Foreign varieties














Other diseases














* All rating 1 crops must be 0% for potato virus Y at the first and second crop inspections.

Rating 1 seed has the lowest tolerance level for virus infection (10 and 100 times less than rating 2 or 3 seed respectively) and therefore represents the greatest chance that the virus will not be introduced to farms where seed is produced.


Planting time will vary according to growing conditions and the planned harvest or delivery date, which is set by market requirements.

In sandy soils, planting before early March is risky due to possible poor germination in hot soil. Similarly, harvesting in hot conditions after mid-November may result in excess harvest damage.

Seed type

Whole seed is preferred for sowing in warmer autumn months as cut seed has higher risk of breakdown in hot soil. Cut seed is an option for winter sowings. In- and between-row spacings will be determined by variety and market requirements and it is important to get them as accurate as possible.

Planting at too low or too high a density may lower yield, leading to economic loss. Check the spacing between seeds and rows early in the planting operation and adjust as necessary. Be sure you know the likely germination per cent or dormancy of the seed so you can adjust seed rate for low emergence.


Seed is usually treated with fungicide to protect it from diseases such as Rhizoctonia and Fusarium in the early stages.

In warm sandy soils, use dry powder rather than liquid formulations to minimise the risk of seed breakdown that could result from  excess water on the tuber surface.

Insect pest management

To produce quality seed and consumer potato crops, follow the principles of integrated pest management:

  • Gain confidence to recognise pests, beneficials and benign insects.
  • Monitor weekly.
  • Base decisions on insecticide use on action thresholds for pest abundance that vary for seed and consumer potato crops.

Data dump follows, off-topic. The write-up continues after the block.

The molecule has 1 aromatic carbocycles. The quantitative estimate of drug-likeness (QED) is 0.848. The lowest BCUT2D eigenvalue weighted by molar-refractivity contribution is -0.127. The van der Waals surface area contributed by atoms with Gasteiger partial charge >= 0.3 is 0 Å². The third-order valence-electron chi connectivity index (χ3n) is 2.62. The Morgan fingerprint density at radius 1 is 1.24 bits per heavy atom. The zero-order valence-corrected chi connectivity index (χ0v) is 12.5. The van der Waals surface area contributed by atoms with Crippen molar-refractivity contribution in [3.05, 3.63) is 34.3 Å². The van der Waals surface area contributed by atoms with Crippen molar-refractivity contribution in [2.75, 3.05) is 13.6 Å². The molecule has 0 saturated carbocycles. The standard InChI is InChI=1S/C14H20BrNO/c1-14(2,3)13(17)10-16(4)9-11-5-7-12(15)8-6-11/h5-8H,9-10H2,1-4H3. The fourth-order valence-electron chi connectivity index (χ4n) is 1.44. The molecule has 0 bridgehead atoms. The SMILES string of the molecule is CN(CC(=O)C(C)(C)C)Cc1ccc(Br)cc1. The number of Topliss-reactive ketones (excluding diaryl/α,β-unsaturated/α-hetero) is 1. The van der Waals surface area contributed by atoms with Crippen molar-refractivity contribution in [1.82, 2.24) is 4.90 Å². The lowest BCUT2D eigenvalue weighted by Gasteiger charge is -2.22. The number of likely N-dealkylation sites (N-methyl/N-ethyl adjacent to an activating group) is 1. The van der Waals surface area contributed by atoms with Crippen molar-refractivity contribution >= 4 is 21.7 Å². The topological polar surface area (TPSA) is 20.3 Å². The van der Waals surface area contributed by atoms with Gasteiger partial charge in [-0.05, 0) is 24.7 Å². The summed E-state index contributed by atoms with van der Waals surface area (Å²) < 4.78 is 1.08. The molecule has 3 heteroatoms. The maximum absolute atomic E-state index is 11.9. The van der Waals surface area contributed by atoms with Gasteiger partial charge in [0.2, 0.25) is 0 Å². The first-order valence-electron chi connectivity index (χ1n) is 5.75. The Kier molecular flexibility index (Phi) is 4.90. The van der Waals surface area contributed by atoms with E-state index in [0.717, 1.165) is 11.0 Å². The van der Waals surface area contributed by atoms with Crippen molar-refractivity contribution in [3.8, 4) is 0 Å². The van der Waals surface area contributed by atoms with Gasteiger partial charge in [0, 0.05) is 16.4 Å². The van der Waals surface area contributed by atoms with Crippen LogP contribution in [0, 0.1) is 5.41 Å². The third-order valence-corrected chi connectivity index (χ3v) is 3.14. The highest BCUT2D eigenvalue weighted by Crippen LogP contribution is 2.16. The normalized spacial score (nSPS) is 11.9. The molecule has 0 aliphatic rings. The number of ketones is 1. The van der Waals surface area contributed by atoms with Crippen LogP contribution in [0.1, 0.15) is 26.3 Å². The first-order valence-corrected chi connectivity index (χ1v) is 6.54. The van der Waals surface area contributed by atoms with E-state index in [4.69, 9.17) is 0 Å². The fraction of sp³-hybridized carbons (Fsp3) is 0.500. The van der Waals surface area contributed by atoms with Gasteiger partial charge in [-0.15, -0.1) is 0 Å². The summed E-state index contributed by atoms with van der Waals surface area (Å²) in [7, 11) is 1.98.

• Be aware of registered insecticides and their toxicity to beneficials.

If at the time of inspection, any aphids (green peach aphid, Myzus persicae or potato aphid, Macrosiphum euphorbiae) are found in the crop, the grower will be advised that aphid control has not been sufficiently effective and that steps must be taken.

If aphid numbers are considered excessive, the following action will be taken:

  • A sample of 100 randomly selected leaves (a middle and lower leaf from 50 plants) will be examined for the presence of aphid colonies. A colony is defined as a leaf containing three or more aphids of which at least two are wingless.
  • If more than five colonies are found, the crop will either be rejected immediately or the grower may choose to submit a sample to test for potato leafroll virus (PLRV) and potato virus y (PVY).

If an excessive number of aphids is found at the first inspection, leaves may be sampled at the second inspection and tested for aphid-transmitted viruses. If excess aphids are found at the second inspection, tubers will be sampled at harvest and tested. The number of samples taken must be adequate to determine compliance with the tolerances set out in the WA Certified Seed Potato Production Scheme Rules, July 2013.

Make yourself a monitoring kit which includes the identification guide references listed in Emery et al. 2005 (see Table 3 for a list of pests and page numbers) and the video Managing Virus Diseases of Potato Crops: Potato leafroll and tomato spotted wilt (2003). Potato tuber moth and leaf eating ladybird are minor pests in the Mid West. Photos of these insects do not appear in these guides.